I read recently that the latest studies have cast doubt on the benefits of the low-carb diet. A group of people consuming a high-protein, low-carb diet lost no more weight than the control group consuming a normal diet.
This doesn't surprise me. I've been around long enough to see the Atkins Diet, the Gluten Free diet, the South Beach diet, the Mediterranean diet, the Paleo diet, and a hundred others come and go. But . . . my diet works, guaranteed. It's called the Do-Everything-But-Eat-It diet. You just follow these principles . . . and don't worry about what anyone else thinks.
Honest spillage. So the way I got the idea for this diet is by looking down at my shirt and pants the other evening during dinner. I thought I dropped some spaghetti sauce off my fork. Oops, there it is on my sleeve! Next to a bit of egg that somehow found its way there at breakfast. And low and behold, there was some other unidentified stain on my pants . . . maybe from the French fries last night. The dietary lesson? If you spill, drop or otherwise lose 5 to 10 percent of your meal, you have not made a mess. You have cut your calorie intake by 5 to 10 percent!
A corollary of this technique is to be more discriminating when it comes to leftovers. I swear, B (who, by the way, is thinner than I am, but how she does it I'll never know) will eat a plate of food that's been moldering in the refrigerator for a full week. And she eats leftover pizza. Leftover pizza! Yuck! Just . . . don't . . . go . . . there.
Serious competition. I grew up as the youngest in a family of four kids. I had some serious competition for the mashed potatoes, not so much for the cauliflower. So I developed a taste for the vegetables that nobody else wanted.
Later on, I would watch people with kids eating in a restaurant. The kids would order a meal, eat about half of it -- and then the dad got the rest. This seemed like a good deal . . . for the dad. So I talked to my wife, and we agreed to have kids. The result? Sure, I gained a little weight. But my kids never got fat.
However, now the shoe is on the other foot. B and I go out to dinner. Do you want any dessert? asks the waiter. Yeah, I'll have that caramel sundae, says I. Oh, nothing for me, B demurs, just an extra spoon. Well, you can see where this is going. I order dessert, B eats the lion's share of it. And I retain my thin, youthful appearance.
Inedible meals. The other night B and I went to a fancy restaurant in Charleston. It's been on TV. Cost way too much money. I figured I ought to be a little adventuresome so I ordered the quail, with collard greens and a side of lettuce wrapped pig's ears. I felt very sophisticated. However, the meal was absolutely inedible. The dinner maxed out my credit card. But I consumed less than a hundred calories that evening.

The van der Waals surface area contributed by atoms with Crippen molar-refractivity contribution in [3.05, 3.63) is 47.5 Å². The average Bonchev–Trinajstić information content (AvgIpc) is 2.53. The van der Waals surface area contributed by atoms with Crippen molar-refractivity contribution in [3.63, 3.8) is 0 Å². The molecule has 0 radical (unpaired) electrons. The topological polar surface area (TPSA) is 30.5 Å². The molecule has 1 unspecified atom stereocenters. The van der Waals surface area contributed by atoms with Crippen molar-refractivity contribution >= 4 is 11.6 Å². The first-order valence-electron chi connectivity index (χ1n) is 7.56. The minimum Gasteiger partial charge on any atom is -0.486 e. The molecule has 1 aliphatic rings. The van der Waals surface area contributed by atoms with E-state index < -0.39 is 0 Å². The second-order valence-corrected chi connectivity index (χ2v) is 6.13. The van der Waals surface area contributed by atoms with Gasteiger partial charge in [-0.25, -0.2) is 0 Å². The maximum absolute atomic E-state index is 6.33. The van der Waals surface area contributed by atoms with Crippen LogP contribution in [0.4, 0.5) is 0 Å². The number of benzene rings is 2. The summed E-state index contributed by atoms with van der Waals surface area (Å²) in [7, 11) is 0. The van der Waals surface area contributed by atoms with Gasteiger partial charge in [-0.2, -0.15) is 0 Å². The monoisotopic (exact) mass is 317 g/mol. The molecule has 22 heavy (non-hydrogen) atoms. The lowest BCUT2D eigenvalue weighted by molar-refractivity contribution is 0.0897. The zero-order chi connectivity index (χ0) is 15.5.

Similarly, B has a couple of favorite dishes she likes to cook. The other night she fried up some sausage (okay so far), but then in another pan she made broccoli rabe, which is like spinach, only worse. Then she throws it all together with little curly pasta that's impossible to fork up from the plate. So the stuff tastes awful, but even if you did want to eat it, you can't possibly transport it from the plate to your mouth.
But B likes it. I don't know why. She scarfs down the whole thing; looks at me and smiles. I know you don't like this dinner, she says, so thanks for indulging me. Sure, I went to bed hungry. But who cares if you're hungry when you're asleep?
The lesson: As long as you're served food that you don't like, you'll never get fat!
Play with your food. To give credit where credit's due, I got this technique from my daughter. Back when she was a teenager, and becoming a vegetarian (a religion she later gave up), she would lift her chicken breast off the plate, let it hang there dripping over the table, and then start waving it around, complaining in a pained and exasperated voice: How can you ask me to eat dead animals? That's so gross!
Of course, this kind of behavior, expected from a teenager, is not really acceptable for a grown man. So I use another technique, also inspired by my kids. When they were young, they could never sit still through an entire meal. It was up to me to entertain them -- push away from the table, walk them around, find something else for them to do for a little while.
So now, many years later, I find that I, myself, can no longer sit through an entire meal either. To this day, halfway through a meal, I find myself getting up from the table and taking a little walk around the house. I come back. The table is cleared. Hey, I wasn't finished with my supper! But it's too late. The dishes are cleared. Oh well, I realize, I wasn't hungry anymore, anyway.
One last hint, under the heading of play with your food. Order lobster, or mussels, or artichokes. You actually use up more calories fighting for the food than you take in by eating it.